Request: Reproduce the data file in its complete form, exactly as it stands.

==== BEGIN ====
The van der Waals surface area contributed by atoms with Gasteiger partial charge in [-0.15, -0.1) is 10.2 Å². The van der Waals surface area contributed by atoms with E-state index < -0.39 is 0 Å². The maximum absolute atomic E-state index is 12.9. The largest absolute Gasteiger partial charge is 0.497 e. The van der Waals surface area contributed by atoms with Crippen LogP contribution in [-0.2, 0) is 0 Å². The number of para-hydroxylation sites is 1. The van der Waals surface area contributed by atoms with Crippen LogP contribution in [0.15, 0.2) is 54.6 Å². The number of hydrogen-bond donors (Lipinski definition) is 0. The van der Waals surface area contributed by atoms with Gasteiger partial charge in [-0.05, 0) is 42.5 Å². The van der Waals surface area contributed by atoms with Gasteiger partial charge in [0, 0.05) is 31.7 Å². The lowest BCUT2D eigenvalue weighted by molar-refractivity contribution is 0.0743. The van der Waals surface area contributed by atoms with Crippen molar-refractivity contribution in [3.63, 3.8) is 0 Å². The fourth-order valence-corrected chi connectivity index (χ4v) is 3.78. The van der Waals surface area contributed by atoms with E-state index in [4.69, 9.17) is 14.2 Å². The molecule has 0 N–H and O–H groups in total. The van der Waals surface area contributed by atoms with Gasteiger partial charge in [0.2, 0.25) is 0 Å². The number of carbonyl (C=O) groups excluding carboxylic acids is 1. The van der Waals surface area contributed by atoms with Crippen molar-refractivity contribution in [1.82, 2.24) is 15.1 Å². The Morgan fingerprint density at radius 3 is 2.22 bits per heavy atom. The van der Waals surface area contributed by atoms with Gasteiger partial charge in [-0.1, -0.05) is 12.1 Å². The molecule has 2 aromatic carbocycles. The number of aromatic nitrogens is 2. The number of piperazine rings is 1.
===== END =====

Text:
The van der Waals surface area contributed by atoms with Gasteiger partial charge in [-0.15, -0.1) is 10.2 Å². The van der Waals surface area contributed by atoms with E-state index < -0.39 is 0 Å². The maximum absolute atomic E-state index is 12.9. The largest absolute Gasteiger partial charge is 0.497 e. The van der Waals surface area contributed by atoms with Crippen LogP contribution in [-0.2, 0) is 0 Å². The number of para-hydroxylation sites is 1. The van der Waals surface area contributed by atoms with Crippen LogP contribution in [0.15, 0.2) is 54.6 Å². The number of hydrogen-bond donors (Lipinski definition) is 0. The van der Waals surface area contributed by atoms with Gasteiger partial charge in [-0.05, 0) is 42.5 Å². The van der Waals surface area contributed by atoms with Gasteiger partial charge in [0, 0.05) is 31.7 Å². The lowest BCUT2D eigenvalue weighted by molar-refractivity contribution is 0.0743. The van der Waals surface area contributed by atoms with Crippen molar-refractivity contribution in [3.63, 3.8) is 0 Å². The fourth-order valence-corrected chi connectivity index (χ4v) is 3.78. The van der Waals surface area contributed by atoms with E-state index in [4.69, 9.17) is 14.2 Å². The molecule has 0 N–H and O–H groups in total. The van der Waals surface area contributed by atoms with Gasteiger partial charge in [0.2, 0.25) is 0 Å². The number of carbonyl (C=O) groups excluding carboxylic acids is 1. The van der Waals surface area contributed by atoms with Crippen molar-refractivity contribution in [1.82, 2.24) is 15.1 Å². The Morgan fingerprint density at radius 3 is 2.22 bits per heavy atom. The van der Waals surface area contributed by atoms with Gasteiger partial charge in [-0.1, -0.05) is 12.1 Å². The molecule has 2 aromatic carbocycles. The number of aromatic nitrogens is 2. The number of piperazine rings is 1.